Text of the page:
The statistics are clear, firearm theft from unoccupied vehicles is an ever-increasing problem. Realistically, this comes as little surprise as the number of people carrying guns has increased by order of magnitude over the past several years and these many gun owners often leave guns in their cars. Criminals know this. Thus, guns are a primary target of theft from vehicles.
The best advice for avoiding having your gun stolen from your car is, of course, to not leave guns in your car. While this is sound advice, it is simply not possible for everyone all the time. One should strive to minimize how often they leave a gun in the vehicle, and certainly don’t leave a gun permanently in the car so that it is subject to theft, even from your own driveway. However, many of us must enter prohibited areas occasionally, and to do so, we may well be forced to take the gun off and leave it in the vehicle.
A gun left in a car is susceptible to theft, but there are measures we can take to make it much less likely. First of all, minimize how often you do this. There is, quite frankly, little reason to leave a gun always in your car when you are at home. Cars get broken into even when parked right in front of the home. Why leave a gun in the car overnight or during the day when you are at home? Avoiding theft of the firearm is best accomplished by not leaving the gun in the vehicle any time we can avoid doing so.
However, if we simply have no choice and must occasionally leave our carry gun in the car, how can we do so to the safest possible extent?
The first consideration when it comes to mitigating the risk of theft is not to draw attention to your vehicle. As tempted as you may be to advertise to the world that you love Glock pistols, putting that Glock sticker on your bumper lets criminals know that there is a heightened chance of scoring a gun should they break into your car.
Further, consider any kind of adornment that advertises your firearms lifestyle. This may be things other than specific gun stickers. A “come and take it” flag on your antenna is a pretty clear indication of where you stand on guns, and you tip your hat to the possibility of there being a gun in your car. Likewise, hunting signage, NRA stickers, and any number of indicators can draw the attention of criminals. Avoid any such advertisement that suggests that there is a higher-than-usual possibility of there being a gun in the car.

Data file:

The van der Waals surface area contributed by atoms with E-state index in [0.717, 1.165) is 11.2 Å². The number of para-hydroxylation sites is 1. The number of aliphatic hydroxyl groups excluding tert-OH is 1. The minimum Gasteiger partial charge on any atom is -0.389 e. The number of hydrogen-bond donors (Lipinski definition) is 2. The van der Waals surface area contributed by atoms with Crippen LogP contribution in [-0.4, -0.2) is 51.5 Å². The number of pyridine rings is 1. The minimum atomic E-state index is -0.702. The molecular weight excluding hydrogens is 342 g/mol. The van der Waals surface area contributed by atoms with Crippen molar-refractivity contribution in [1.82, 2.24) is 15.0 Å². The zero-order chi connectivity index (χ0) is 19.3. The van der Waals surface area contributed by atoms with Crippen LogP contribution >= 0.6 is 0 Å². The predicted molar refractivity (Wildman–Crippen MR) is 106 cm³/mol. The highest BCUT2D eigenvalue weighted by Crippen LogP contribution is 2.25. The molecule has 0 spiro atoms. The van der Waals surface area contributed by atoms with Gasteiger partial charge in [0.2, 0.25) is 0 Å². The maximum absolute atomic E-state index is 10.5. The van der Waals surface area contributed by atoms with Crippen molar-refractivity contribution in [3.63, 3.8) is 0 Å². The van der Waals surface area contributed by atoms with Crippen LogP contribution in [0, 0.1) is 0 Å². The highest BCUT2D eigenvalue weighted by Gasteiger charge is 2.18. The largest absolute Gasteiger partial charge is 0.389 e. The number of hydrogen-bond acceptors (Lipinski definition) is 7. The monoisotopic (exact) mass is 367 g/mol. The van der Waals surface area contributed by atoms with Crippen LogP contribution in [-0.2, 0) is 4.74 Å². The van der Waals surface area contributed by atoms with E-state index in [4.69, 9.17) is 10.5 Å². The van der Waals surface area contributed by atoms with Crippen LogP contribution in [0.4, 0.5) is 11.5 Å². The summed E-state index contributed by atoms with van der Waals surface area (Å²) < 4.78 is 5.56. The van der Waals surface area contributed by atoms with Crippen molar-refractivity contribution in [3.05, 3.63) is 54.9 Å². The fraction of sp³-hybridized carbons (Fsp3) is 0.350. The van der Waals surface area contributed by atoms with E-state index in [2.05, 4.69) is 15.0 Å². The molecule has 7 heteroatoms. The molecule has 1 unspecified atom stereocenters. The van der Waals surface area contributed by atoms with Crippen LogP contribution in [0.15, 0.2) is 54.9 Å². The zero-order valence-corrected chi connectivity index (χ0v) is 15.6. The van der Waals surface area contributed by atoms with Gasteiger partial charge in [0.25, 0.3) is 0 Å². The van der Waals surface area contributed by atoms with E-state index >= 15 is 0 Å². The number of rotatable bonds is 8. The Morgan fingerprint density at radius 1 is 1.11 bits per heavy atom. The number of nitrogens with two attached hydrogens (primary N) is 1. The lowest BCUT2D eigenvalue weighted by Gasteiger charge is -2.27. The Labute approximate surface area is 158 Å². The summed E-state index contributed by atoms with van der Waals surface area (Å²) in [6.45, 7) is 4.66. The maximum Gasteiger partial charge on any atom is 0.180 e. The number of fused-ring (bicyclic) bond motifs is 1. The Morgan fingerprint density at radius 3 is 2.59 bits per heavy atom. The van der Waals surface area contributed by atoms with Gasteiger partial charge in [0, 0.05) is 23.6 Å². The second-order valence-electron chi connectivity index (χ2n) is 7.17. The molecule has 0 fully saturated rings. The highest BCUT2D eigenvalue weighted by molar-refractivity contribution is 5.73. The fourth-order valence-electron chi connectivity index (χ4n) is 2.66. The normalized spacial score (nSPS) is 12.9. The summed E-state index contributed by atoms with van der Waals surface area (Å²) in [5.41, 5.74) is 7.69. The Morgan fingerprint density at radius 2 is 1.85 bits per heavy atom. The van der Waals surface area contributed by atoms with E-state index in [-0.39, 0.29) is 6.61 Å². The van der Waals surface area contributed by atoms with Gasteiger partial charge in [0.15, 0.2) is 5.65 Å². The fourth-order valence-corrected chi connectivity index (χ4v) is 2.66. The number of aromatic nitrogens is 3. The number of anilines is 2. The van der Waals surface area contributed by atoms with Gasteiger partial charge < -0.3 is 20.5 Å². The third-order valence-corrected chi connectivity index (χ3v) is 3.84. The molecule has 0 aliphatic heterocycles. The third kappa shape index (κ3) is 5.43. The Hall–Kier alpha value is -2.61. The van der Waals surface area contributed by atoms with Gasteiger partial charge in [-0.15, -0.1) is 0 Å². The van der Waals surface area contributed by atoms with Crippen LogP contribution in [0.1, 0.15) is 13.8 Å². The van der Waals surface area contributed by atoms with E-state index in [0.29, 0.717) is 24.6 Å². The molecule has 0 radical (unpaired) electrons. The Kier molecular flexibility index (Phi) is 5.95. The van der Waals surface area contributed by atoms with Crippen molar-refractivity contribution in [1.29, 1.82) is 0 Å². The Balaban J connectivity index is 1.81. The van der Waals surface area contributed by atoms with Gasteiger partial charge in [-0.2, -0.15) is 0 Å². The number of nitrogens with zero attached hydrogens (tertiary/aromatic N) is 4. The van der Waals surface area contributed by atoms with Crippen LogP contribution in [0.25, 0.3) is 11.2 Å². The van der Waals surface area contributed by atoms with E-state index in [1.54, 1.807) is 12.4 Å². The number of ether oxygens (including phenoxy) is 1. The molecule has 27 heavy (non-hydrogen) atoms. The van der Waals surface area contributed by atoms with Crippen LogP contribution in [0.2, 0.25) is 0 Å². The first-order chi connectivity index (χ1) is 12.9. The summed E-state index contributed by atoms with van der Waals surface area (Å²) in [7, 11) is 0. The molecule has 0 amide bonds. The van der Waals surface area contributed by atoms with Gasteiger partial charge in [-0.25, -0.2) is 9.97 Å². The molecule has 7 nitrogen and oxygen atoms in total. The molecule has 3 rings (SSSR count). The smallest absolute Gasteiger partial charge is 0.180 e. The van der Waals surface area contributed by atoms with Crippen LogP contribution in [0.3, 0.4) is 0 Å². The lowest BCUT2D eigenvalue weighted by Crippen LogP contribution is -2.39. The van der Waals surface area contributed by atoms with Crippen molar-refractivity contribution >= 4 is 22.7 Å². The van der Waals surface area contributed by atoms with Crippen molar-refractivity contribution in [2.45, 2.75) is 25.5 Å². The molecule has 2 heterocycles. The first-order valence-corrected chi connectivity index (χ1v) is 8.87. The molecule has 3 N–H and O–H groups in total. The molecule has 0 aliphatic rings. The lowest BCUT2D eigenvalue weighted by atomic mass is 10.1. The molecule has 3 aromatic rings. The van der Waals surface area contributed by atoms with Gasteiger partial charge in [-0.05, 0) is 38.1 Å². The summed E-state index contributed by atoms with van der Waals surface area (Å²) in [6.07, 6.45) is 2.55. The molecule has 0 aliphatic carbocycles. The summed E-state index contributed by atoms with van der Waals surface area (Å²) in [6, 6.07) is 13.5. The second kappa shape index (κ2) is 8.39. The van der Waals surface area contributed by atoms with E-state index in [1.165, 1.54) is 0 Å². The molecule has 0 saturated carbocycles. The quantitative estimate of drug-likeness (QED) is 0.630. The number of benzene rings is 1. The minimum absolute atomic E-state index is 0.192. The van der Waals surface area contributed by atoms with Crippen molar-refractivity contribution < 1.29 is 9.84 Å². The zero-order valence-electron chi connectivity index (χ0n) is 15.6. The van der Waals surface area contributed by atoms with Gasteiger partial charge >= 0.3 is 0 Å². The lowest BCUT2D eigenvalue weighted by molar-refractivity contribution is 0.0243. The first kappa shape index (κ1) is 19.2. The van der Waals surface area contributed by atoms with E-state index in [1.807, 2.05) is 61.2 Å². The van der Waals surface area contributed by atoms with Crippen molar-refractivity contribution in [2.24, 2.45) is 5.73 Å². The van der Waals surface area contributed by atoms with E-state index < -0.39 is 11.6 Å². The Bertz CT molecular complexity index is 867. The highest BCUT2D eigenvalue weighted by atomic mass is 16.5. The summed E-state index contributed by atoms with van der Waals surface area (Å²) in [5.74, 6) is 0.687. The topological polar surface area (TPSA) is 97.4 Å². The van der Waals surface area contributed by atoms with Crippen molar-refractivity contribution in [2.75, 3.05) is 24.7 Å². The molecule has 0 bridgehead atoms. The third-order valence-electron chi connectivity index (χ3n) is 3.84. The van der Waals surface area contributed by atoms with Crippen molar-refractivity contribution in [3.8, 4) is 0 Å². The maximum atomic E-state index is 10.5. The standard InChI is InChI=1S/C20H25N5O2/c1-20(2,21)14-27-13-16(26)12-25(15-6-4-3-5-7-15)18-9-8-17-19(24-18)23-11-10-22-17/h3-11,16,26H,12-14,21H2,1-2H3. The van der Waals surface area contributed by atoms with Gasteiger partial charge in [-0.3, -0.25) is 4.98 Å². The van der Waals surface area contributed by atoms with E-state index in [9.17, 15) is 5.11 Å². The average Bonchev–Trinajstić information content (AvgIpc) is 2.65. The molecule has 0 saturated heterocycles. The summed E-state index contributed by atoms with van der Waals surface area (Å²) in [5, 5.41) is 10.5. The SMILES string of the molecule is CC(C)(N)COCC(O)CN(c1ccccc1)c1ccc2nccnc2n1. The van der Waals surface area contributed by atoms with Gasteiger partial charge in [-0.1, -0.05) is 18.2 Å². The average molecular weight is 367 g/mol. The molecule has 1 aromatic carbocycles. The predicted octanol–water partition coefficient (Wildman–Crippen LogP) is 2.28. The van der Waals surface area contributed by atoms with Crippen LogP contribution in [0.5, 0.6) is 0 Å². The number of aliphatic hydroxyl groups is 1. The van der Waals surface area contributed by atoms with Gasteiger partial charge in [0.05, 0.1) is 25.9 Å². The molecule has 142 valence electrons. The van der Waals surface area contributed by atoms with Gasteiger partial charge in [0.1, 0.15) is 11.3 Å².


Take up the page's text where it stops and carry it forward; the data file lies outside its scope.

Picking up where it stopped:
Deter Smash-and-Grab Theft
While a determined and prepared thief can ultimately get a gun out of a car no matter how secure we make it, the much more likely smash-and-grab thief can be deterred from walking away with the gun if we make it difficult to obtain. In most circumstances, time is of the essence for a thief who breaks into a car. Suppose the vehicle is parked in a parking garage, in your driveway, or in a parking lot that has passers-by present. In that case, time is a factor, and most criminals who break into the vehicle want to be able to grab what is available for the taking and quickly flee the scene. This more common criminal element can be thwarted, perhaps not from breaking into the car but from getting the gun if it is secured properly.
The best way to retain the gun in the event of a smash-and-grab break-in is to have it secured in a safe of some kind that is fastened to the vehicle’s frame in some capacity. For a pistol, a workable solution will be a small hand safe that can be placed under the seat or somewhere else that is not visible. We certainly do not want any sort of gun safe in view from the outside observable through the windows. Placed under a seat or in the trunk, these types of safes can be attached to the seat frame or other point of contact via a Kensington cable. Granted, the cable can be cut with a set of bolt cutters, but we come back to the point that most smash-and-grab opportunists are not carrying such tools.
Better than a hand safe that can fasten via a cable is a safe that can actually be anchored to the vehicle’s frame with bolts. Such a safe can’t simply be cut free with a bolt cutter but would require intense prying with a crowbar. A pry bar would be needed to either get the safe itself off the bolts or to get into the safe. A ruggedly designed hand safe, or a rugged long gun safe, placed in the trunk or under a seat that is actually fastened to the vehicle’s frame will thwart most attempts where the criminal is pressed for time. Again, it is ultimately possible for a thief to obtain the gun inside the safe or walk away with the safe. However, since time is usually a critical factor, most circumstances will not permit the thief the time necessary to get such a safe free from the frame.
Avoiding Unauthorized Access
Beyond avoiding nefarious theft, another reason to keep a firearm secured in a dedicated safe of some sort is to avoid unauthorized access by children or other people who are legally in your vehicle. It becomes easy to forget that a gun is in a particular compartment of the vehicle, especially if you are an individual that most often carries the gun but might need to secure it in the vehicle when entering a restricted area. In the event that you leave children unattended in the car and forget that you have a handgun sitting in the glove box or center console, you could experience a life-altering event. Not good. Making it a habit to only place a firearm in a designated car safe when you must leave the gun in the vehicle is a sound practice that will avoid a tragedy.
In closing, I urge you to avoid leaving guns in your vehicle for prolonged periods of time if not necessary. However, if you must do so at certain times, secure it against theft and unauthorized access to the best of your ability.